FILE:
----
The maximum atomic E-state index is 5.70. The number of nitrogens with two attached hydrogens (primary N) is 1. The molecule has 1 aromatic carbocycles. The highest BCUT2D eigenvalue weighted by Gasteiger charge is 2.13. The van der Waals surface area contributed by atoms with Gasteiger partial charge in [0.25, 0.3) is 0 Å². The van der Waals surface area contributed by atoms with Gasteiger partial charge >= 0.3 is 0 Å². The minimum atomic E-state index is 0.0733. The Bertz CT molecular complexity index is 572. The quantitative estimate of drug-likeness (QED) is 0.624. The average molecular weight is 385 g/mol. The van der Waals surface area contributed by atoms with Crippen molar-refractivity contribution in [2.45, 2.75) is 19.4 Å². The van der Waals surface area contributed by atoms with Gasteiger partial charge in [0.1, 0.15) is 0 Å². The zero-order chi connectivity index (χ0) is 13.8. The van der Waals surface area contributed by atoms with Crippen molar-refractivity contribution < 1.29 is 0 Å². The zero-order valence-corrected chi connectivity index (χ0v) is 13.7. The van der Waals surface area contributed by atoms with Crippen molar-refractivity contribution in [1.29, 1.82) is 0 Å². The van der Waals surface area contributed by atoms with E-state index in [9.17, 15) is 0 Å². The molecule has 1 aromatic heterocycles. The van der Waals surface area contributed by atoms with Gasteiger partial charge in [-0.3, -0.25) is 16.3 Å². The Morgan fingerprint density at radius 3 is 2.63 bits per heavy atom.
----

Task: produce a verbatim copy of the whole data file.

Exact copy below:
The maximum atomic E-state index is 5.70. The number of nitrogens with two attached hydrogens (primary N) is 1. The molecule has 1 aromatic carbocycles. The highest BCUT2D eigenvalue weighted by Gasteiger charge is 2.13. The van der Waals surface area contributed by atoms with Gasteiger partial charge in [0.25, 0.3) is 0 Å². The van der Waals surface area contributed by atoms with Gasteiger partial charge >= 0.3 is 0 Å². The minimum atomic E-state index is 0.0733. The Bertz CT molecular complexity index is 572. The quantitative estimate of drug-likeness (QED) is 0.624. The average molecular weight is 385 g/mol. The van der Waals surface area contributed by atoms with Crippen molar-refractivity contribution in [2.45, 2.75) is 19.4 Å². The van der Waals surface area contributed by atoms with Gasteiger partial charge in [0.1, 0.15) is 0 Å². The zero-order chi connectivity index (χ0) is 13.8. The van der Waals surface area contributed by atoms with Crippen molar-refractivity contribution < 1.29 is 0 Å². The zero-order valence-corrected chi connectivity index (χ0v) is 13.7. The van der Waals surface area contributed by atoms with Crippen molar-refractivity contribution in [1.29, 1.82) is 0 Å². The van der Waals surface area contributed by atoms with E-state index in [9.17, 15) is 0 Å². The molecule has 1 aromatic heterocycles. The van der Waals surface area contributed by atoms with Gasteiger partial charge in [-0.3, -0.25) is 16.3 Å². The Morgan fingerprint density at radius 3 is 2.63 bits per heavy atom.